Tuesday, March 21, 2006

Augmented Reality Gaming

In the office we've been playing with names to call the new activity of Augmented Reality Gaming (or until recently, Geolocational Gaming). What came out of it was a fun term called auging or ogging. I prefer ogging though it does go a bit abstract.

What is auging? (pronounced ogging)

Auging is short for Augmented Reality Gaming. Unlike virtual reality that immerses your senses in an alternate world, augmented reality takes virtual information and overlays it on top of real space. This means instead of being in some kind of Matrix-style goo with implants stuck in your head you are using your own eyes and ears to interact in the real world. The only difference is you have additional sounds and images that you can view and interact with via headsets and/or handheld devices. No goo is necessary.
What is a typical auging experience?

There's nothing really typical about an auging experience, but the best comparison would be an adventure games in the real world. This genre started with games like Zork from Infocom and more recently through various LucasArts games like Secret of Monkey Island and Sam and Max Hit the Road. Remember Myst? Riven? These are all good examples of adventure games.

In the real world you can go on your own adventures while auging. Using a handheld device and GPS technology (which pinpoints your location) the device creates a gaming environment that reacts with your movements. For example at a zoo, If you're at the monkey cage you can "talk" to a monkey with your handheld computer because the handheld knows where you are and the game has a virtual monkey that "lives" at that location. In your handheld you may even have a virtual banana that you have in your inventory. Or, you may have to visit somewhere within the zoo to find the virtual banana that "lives" at another location. Although the monkey and banana doesn't exist in the real world you can easily imagine they do as part of your game.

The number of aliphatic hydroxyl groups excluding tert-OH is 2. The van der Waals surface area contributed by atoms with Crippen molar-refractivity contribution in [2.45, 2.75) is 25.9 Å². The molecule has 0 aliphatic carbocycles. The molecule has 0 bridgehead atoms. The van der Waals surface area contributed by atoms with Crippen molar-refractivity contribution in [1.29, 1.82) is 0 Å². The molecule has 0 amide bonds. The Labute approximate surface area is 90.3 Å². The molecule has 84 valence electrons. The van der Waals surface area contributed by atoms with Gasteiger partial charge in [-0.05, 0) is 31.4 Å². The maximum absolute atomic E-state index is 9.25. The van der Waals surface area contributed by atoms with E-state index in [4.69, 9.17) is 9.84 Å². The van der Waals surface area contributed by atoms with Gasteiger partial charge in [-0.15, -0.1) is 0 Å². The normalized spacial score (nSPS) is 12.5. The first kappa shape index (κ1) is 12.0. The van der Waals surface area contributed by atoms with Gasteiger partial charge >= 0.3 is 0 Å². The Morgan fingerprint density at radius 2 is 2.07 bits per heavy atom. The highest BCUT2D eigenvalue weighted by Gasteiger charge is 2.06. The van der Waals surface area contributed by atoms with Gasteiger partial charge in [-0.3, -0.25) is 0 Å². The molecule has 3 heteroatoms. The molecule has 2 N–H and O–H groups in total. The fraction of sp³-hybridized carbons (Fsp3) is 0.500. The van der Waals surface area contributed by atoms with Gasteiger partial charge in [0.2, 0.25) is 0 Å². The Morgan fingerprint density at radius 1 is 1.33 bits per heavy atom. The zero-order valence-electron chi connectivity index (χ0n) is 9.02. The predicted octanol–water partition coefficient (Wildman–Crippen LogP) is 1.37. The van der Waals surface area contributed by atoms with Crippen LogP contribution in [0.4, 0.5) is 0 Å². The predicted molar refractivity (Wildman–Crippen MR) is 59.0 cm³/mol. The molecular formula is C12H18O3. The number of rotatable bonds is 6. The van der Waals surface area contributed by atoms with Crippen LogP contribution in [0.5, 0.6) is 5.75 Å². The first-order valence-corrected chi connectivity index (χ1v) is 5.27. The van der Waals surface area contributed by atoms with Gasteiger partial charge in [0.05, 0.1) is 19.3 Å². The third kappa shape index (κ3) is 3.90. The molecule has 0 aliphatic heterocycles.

What makes auging so exciting is that you are no longer chained to your home entertainment system or computer to play adventure games.

Is this Alternate Reality Gaming (ARG) like I Love Bees?

I Love Bees was an online promotion for Halo2 that involved going to phone booths in the real world to answer phone calls from in-game characters. Though there are similarities between ARGs and auging there is far less online interaction and more physical exertion involved. As popularity in auging increases the more likely that you will see the two activities blend together.

That's what I have so far.

2 comments:

Eleri Hamilton said...

Cyan Worlds, who made Myst and Riven are just over in Spokane, and they used geocaching as part of their promotion for the (sadly ended) multiplayer online extention of Myst, Uru Live.

In fact, the annual gathering of Myst fans -Mysterium- is in Spokane this year, and will have a major evening activity of solving puzzles to find coordinates, to find caches and other goodies.

You should come along! In fact, if you'd be interested in coming and talking about auging, we'd love to have you! www.mysterium.net is the main page, and you can reach me at eleri at mysterium dot net

~Eleri (Mysterium Events Lead)

kilr0y said...

This sounds like the "Locative Art" from Gibson's Spook Country...
Never mind, it just took 3 clicks to go from 'Spook Country' to 'Location-based game' on the wiki.
Good distraction while waiting for the Fisher F#%& to un@#%& itself.